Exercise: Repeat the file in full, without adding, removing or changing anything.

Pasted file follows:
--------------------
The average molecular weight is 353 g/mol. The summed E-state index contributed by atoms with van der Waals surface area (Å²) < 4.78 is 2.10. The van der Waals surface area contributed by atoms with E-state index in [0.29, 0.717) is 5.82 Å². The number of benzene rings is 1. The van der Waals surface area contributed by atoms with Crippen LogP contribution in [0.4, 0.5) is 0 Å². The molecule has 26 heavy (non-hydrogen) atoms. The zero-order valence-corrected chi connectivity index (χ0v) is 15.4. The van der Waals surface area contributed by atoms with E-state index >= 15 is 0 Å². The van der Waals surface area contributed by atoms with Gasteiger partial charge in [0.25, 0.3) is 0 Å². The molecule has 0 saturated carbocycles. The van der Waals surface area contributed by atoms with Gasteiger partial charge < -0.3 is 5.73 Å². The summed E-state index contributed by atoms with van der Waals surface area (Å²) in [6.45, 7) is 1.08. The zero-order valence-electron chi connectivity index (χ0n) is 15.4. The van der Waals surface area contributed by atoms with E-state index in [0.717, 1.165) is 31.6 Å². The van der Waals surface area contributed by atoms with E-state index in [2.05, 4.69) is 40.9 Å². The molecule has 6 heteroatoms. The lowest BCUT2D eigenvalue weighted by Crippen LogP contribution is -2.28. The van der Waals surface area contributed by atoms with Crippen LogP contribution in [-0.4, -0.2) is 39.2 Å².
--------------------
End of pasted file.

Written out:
The average molecular weight is 353 g/mol. The summed E-state index contributed by atoms with van der Waals surface area (Å²) < 4.78 is 2.10. The van der Waals surface area contributed by atoms with E-state index in [0.29, 0.717) is 5.82 Å². The number of benzene rings is 1. The van der Waals surface area contributed by atoms with Crippen LogP contribution in [0.4, 0.5) is 0 Å². The molecule has 26 heavy (non-hydrogen) atoms. The zero-order valence-corrected chi connectivity index (χ0v) is 15.4. The van der Waals surface area contributed by atoms with E-state index >= 15 is 0 Å². The van der Waals surface area contributed by atoms with Gasteiger partial charge in [0.25, 0.3) is 0 Å². The molecule has 0 saturated carbocycles. The van der Waals surface area contributed by atoms with Gasteiger partial charge < -0.3 is 5.73 Å². The summed E-state index contributed by atoms with van der Waals surface area (Å²) in [6.45, 7) is 1.08. The zero-order valence-electron chi connectivity index (χ0n) is 15.4. The van der Waals surface area contributed by atoms with E-state index in [0.717, 1.165) is 31.6 Å². The van der Waals surface area contributed by atoms with E-state index in [2.05, 4.69) is 40.9 Å². The molecule has 6 heteroatoms. The lowest BCUT2D eigenvalue weighted by Crippen LogP contribution is -2.28. The van der Waals surface area contributed by atoms with Crippen LogP contribution in [-0.4, -0.2) is 39.2 Å².